- Dec 5 Co-Sponsored Event - The Stuff of Fiction: The Rise of the Environmental Novel
- Dec 9 Virtual Interdisciplinary Research Symposium in Foodservice Decisions
- Apr 20 The Richard B. Lippin Lecture Series: A lecture with Dr. Carolyn Hildebrandt, Professor, Department of Psychology at the University of Northern Iowa
Global warming and related shifts in climate are driven by increased levels of common gases in our air. These gases are already in the air (or, atmosphere) in certain quantities at levels that typically remain stable. These common gases are carbon dioxide (CO2, or the bubbles in soda pop and the air we exhale), methane (CH4, cow burps and cooking gas), nitrous oxide (N2O, laughing gas), and water vapor (H2O, humidity). When we increase the concentrations of any of these chemicals in the air, it causes the atmosphere to trap more heat, much like insulation in a house. The only problem is that we cannot turn down the source of the heat (in this case, the sun), like we can with a thermostat in a house.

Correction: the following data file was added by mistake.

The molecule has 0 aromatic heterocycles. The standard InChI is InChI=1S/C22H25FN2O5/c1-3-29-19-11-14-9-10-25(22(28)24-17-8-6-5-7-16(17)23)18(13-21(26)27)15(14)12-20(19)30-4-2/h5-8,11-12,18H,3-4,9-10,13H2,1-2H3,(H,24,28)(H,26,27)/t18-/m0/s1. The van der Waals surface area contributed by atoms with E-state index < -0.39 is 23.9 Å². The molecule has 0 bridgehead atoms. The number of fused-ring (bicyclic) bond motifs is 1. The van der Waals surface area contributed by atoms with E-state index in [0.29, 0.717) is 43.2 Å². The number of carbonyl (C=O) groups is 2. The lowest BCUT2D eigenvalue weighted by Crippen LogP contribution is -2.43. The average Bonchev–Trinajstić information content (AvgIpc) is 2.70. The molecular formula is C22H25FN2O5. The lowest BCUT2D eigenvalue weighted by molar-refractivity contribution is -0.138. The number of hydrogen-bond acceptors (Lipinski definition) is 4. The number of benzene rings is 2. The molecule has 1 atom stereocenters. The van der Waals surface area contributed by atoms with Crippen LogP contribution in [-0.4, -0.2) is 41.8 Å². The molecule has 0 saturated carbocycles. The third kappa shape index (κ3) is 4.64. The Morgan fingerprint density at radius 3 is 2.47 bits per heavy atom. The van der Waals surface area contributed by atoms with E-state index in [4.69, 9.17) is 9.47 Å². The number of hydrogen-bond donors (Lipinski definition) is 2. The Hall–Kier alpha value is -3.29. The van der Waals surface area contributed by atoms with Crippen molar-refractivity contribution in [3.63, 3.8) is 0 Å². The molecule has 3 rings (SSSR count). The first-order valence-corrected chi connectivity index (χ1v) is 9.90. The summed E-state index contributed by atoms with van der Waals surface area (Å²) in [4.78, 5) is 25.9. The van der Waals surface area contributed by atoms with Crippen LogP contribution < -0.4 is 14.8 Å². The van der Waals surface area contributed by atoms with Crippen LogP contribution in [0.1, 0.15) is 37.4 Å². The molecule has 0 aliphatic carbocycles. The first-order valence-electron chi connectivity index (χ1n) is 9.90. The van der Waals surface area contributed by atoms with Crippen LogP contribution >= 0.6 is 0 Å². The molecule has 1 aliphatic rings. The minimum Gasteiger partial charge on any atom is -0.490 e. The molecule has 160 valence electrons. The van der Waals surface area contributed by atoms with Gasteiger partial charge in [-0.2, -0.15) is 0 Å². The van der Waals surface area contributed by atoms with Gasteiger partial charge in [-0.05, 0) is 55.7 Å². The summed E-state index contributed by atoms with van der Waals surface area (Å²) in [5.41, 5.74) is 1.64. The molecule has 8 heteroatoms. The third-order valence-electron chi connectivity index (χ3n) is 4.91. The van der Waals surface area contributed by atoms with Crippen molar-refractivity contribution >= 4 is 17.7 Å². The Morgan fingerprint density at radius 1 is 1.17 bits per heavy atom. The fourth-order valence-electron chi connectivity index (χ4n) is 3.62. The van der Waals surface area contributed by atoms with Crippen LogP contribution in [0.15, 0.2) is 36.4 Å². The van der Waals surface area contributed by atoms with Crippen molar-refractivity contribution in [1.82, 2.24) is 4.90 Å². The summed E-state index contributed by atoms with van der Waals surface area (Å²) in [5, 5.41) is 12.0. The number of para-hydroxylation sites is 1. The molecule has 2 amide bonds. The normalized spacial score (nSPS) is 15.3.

Though water vapor, nitrous oxide, and methane have a much stronger insulating effect than does CO2, those chemicals will break down into other chemicals much more quickly than CO2. While the other greenhouse gases only take weeks or months to change forms, thus quickly reducing their warming effects, CO2 takes two to four centuries to break down if left alone in the air. CO2's sustained presence in the air is what allows for the atmosphere to warm up and stay warm, even after the other gases break down. This is why reducing atmospheric CO2 is such an urgent matter; even if we stop putting more CO2 into the atmosphere right now, it will still take at least 200 years for present levels to come down significantly. The more CO2 we put into the air, the longer the planet will be warmer.
For more information on greenhouse gases: